The Henry Law Firm PLLC is committed to excellence and providing aggressive, impactful legal representation to people in New York City, New York State and around the country. Our NYC federal criminal defense lawyers have a depth of experience in federal criminal and white collar criminal defense cases that is unmatched by other boutique criminal defense litigation firms. Our attorneys draw from over a decade of experience handling every type of federal criminal case in trial and appellate courts from North Carolina to Hawaii. Our lawyer’s ability to leverage those years of experience, advanced litigation technology and innovative defense strategies allows us to deliver outstanding representation and results. That is why we implemented a four-point philosophy that helps us achieve great results for our clients. Our commitment to defending individuals and institutions is unwavering.
If you have been contacted by a federal law enforcement agent, received a target letter notifying you of an investigation or have already been arrested, we are available to assist you at any time. Our firm prides itself on client engagement through multiple avenues of communication. In the most critical time of your life, contacting experienced legal counsel is the most important thing you can do. At The Henry Law PLLC we know that time is of the essence.
Results-Driven Trial Lawyers
Not every case goes to trial, but at the heart of every great defense is the ability of an attorney to put the pressure on the government at trial. Our attorneys have tried federal criminal cases to verdict in multiple districts around the country. While we recognize that trial is not always the right move, our finely tuned ability to prepare and execute a winning trial strategy gives us the upper hand when negotiating outcomes. That is why we attack every case using an aggressive, trial-ready strategy designed to achieve results. And, when the cards are on the table we will bring our significant trial experience to bear.
Appellate and Administrative Enforcement Representation
Inevitably, many federal and white collar cases have associated administrative enforcement, appellate or forfeiture components. We have significant experience defending against investigations and enforcement actions by the Securities and Exchange Commission (SEC), Financial Regulatory Authority (FINRA), Commodity Futures Trading Commission (CFTC), Internal Revenue Service (IRS) and other administrative bodies. Our attorneys have successfully argued appeals in the United States Supreme Court and other federal appellate courts around the country. We have also successfully recovered hundreds of thousands of dollars for clients in civil forfeiture actions by state and local law enforcement agencies.
We strive to make every client feel that they are receiving a personal commitment and attention from our entire team. We accept new engagements in a way that ensures that our institutional and individual clients are provided the responsiveness, service and results consistent with the highest standards of excellence. in this way, we are able to focus our attention and resources on our select clientele to deliver serious legal firepower.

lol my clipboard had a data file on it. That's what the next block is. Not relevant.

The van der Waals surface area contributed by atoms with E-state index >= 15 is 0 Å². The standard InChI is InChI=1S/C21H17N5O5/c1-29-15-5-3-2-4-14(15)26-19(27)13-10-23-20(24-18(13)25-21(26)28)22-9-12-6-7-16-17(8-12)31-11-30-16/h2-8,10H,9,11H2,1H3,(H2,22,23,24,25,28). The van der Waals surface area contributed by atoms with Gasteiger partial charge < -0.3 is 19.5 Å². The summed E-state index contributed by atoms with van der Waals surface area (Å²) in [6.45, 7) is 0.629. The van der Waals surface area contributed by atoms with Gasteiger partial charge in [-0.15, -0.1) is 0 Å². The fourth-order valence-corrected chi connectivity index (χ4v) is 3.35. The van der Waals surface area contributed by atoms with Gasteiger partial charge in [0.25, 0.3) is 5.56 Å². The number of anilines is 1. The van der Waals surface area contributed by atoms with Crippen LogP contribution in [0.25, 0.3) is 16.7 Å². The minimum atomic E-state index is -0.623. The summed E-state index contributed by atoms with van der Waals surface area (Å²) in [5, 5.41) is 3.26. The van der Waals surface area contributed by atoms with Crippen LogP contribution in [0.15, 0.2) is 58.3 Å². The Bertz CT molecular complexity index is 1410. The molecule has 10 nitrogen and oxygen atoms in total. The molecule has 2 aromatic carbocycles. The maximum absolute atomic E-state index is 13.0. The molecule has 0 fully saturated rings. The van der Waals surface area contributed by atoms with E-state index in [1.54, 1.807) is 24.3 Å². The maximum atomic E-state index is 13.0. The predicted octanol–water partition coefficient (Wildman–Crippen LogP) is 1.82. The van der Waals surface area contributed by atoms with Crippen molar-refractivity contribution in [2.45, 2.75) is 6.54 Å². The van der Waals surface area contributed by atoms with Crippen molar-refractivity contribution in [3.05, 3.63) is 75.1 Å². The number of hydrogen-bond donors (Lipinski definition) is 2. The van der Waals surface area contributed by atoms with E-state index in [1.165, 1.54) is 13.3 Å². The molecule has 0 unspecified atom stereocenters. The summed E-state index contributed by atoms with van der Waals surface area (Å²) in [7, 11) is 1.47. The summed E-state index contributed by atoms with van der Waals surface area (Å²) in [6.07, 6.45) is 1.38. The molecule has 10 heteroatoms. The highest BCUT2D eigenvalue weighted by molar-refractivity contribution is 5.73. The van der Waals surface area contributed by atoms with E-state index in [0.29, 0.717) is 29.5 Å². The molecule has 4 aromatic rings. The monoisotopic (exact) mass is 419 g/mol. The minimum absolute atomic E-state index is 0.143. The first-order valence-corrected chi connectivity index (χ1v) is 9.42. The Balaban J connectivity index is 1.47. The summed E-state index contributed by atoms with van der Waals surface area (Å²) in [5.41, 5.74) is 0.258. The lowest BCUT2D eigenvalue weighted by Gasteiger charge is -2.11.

Our firm focuses on federal crimes and white collar violations specifically. We spend every hour of our day researching, writing, reading and talking about federal and white collar crime. We have thousands of hours of training in the intricacies of federal crimes and financial crimes. We do not pretend to be a full-service criminal defense firm. Ours is a firm solely dedicated to the most aggressive, well-informed defense for individuals and corporations facing criminal or civil penalties in federal courts. Our laser-focused approach to these narrow subsets of criminal defense provide our clients with the assurance that their case is being handled by a seasoned attorney who has devoted years of their career to defending these kinds of cases. The difference is our knowledge of the rules, regulations and procedures that make this area of the law so complex. Our clients can rest assured that we are up to date on the most recent updates and changes in the law. The results speak for themselves.
The Go-To Firm for White Collar and Federal Criminal Defense
Our attorneys have been recognized for excellence in white collar criminal defense and federal criminal defense by multiple legal publications, organizations and their peers. Our attorneys have been named SuperLawyers by Thomson Reuters, have been rated 5 out of 5 and named AV Preeminent by Martindale-Hubbell and have consistently been rated 5 out of 5 stars by former clients. That reputation has been earned over the course of hundreds of cases in federal trial and appellate courts around the nation.
No matter how serious the case, we are equipped to handle whatever comes your way. We regularly engage forensic experts, accountants, investigators, former federal agents and other specialists to assist us in our defense. Through a carefully cultivated network of trusted experts, we are able to provide you with the most informed, strategic defense possible. Having the right team of people on your side is often the difference between a good result and a great result. We have also harnessed the power of technology to provide serious litigation firepower and a unique ability for our clients to stay engaged in their representation. Using programs that increase our capability to review and dissect discovery, organize and produce substantive legal documents and present forceful, memorable courtroom presentations, we are able to set ourselves apart from other firms and the government. We have also implemented innovative client communication tools that provide clients access to their case documents, encrypted attorney direct messaging, video conferencing and interactive scheduling and calendar tools. The ability to see your case move forward in real time allows you to stay engaged and provides the attorneys with insightful feedback.
Innovative Fee Solutions